|Jeremy Krones of The Diablo Trust|
|Chris Parish of The Peregrine Fund|
We pondered the scant probability and the remarkable story of how California Condors went from a population of only 22 individuals in the wild in 1982, to a captive breeding program begun with a few survivors in captivity and none in the wild by 1987, to the hard earned successes that followed. It wasn’t until 2003 that the first young was born again in the wild, in a cave above the Colorado River used by ancestral condors 28,000 years ago. Now, 28 young have hatched in the natural world, and over two hundred condors range over parts of Arizona, Utah, California, and Baja, Mexico, where they have been reintroduced or begun dispersing on their own.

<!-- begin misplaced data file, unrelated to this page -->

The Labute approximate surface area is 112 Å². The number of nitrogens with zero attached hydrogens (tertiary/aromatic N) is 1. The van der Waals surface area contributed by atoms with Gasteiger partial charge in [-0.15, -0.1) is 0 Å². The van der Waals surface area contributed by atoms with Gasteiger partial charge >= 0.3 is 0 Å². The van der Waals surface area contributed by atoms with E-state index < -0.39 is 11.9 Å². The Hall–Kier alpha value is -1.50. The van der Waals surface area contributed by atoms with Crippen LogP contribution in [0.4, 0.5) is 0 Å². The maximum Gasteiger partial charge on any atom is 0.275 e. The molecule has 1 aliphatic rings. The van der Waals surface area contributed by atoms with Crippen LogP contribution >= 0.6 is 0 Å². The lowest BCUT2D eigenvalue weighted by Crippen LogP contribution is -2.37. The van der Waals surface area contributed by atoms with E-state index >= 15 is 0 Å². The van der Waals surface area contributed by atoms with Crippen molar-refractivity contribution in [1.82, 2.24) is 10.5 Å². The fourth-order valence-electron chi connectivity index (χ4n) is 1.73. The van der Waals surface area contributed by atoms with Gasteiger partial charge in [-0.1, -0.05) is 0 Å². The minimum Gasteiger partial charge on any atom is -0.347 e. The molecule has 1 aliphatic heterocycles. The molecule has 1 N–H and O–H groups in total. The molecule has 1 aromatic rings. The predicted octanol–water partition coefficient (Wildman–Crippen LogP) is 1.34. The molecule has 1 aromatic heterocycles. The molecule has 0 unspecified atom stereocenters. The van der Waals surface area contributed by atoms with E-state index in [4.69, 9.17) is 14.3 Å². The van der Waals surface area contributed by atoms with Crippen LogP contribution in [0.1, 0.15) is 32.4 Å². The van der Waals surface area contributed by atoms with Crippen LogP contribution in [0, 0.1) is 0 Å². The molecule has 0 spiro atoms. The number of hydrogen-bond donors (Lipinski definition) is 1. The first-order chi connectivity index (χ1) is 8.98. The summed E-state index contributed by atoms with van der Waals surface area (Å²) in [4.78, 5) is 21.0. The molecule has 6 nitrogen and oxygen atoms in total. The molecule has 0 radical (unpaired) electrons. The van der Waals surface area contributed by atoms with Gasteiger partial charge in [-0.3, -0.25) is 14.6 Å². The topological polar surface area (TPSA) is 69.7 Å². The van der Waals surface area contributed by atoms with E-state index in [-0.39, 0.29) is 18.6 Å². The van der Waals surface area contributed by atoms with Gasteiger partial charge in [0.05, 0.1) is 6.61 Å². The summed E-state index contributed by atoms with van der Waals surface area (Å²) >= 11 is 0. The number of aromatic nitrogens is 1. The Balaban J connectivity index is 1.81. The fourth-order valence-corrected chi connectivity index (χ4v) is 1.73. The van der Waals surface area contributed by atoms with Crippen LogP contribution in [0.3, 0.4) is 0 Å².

|Condor flying over Colorado River|
|X-ray of Condor with shot fragments|